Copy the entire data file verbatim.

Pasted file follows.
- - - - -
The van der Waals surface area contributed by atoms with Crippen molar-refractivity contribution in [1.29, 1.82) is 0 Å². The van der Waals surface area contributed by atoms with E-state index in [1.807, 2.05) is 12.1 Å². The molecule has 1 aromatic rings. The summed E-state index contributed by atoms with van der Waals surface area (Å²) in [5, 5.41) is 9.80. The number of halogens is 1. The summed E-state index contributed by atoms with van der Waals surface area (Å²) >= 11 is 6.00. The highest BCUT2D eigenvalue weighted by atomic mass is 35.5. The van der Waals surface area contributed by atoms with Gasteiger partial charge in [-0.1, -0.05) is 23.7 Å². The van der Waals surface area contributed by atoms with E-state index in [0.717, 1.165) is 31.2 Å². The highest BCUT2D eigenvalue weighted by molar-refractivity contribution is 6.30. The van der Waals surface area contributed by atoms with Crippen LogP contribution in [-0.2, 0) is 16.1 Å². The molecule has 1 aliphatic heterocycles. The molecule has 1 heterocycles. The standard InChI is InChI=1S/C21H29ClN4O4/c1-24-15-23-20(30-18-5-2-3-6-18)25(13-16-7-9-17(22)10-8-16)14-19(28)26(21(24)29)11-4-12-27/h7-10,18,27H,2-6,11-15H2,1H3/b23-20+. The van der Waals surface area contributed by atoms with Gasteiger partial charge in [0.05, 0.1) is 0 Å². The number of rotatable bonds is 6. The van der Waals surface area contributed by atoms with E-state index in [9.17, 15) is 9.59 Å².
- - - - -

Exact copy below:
The van der Waals surface area contributed by atoms with Crippen molar-refractivity contribution in [1.29, 1.82) is 0 Å². The van der Waals surface area contributed by atoms with E-state index in [1.807, 2.05) is 12.1 Å². The molecule has 1 aromatic rings. The summed E-state index contributed by atoms with van der Waals surface area (Å²) in [5, 5.41) is 9.80. The number of halogens is 1. The summed E-state index contributed by atoms with van der Waals surface area (Å²) >= 11 is 6.00. The highest BCUT2D eigenvalue weighted by atomic mass is 35.5. The van der Waals surface area contributed by atoms with Gasteiger partial charge in [-0.1, -0.05) is 23.7 Å². The van der Waals surface area contributed by atoms with E-state index in [0.717, 1.165) is 31.2 Å². The highest BCUT2D eigenvalue weighted by molar-refractivity contribution is 6.30. The van der Waals surface area contributed by atoms with Crippen LogP contribution in [-0.2, 0) is 16.1 Å². The molecule has 1 aliphatic heterocycles. The molecule has 1 heterocycles. The standard InChI is InChI=1S/C21H29ClN4O4/c1-24-15-23-20(30-18-5-2-3-6-18)25(13-16-7-9-17(22)10-8-16)14-19(28)26(21(24)29)11-4-12-27/h7-10,18,27H,2-6,11-15H2,1H3/b23-20+. The van der Waals surface area contributed by atoms with Gasteiger partial charge in [0.05, 0.1) is 0 Å². The number of rotatable bonds is 6. The van der Waals surface area contributed by atoms with E-state index in [9.17, 15) is 9.59 Å².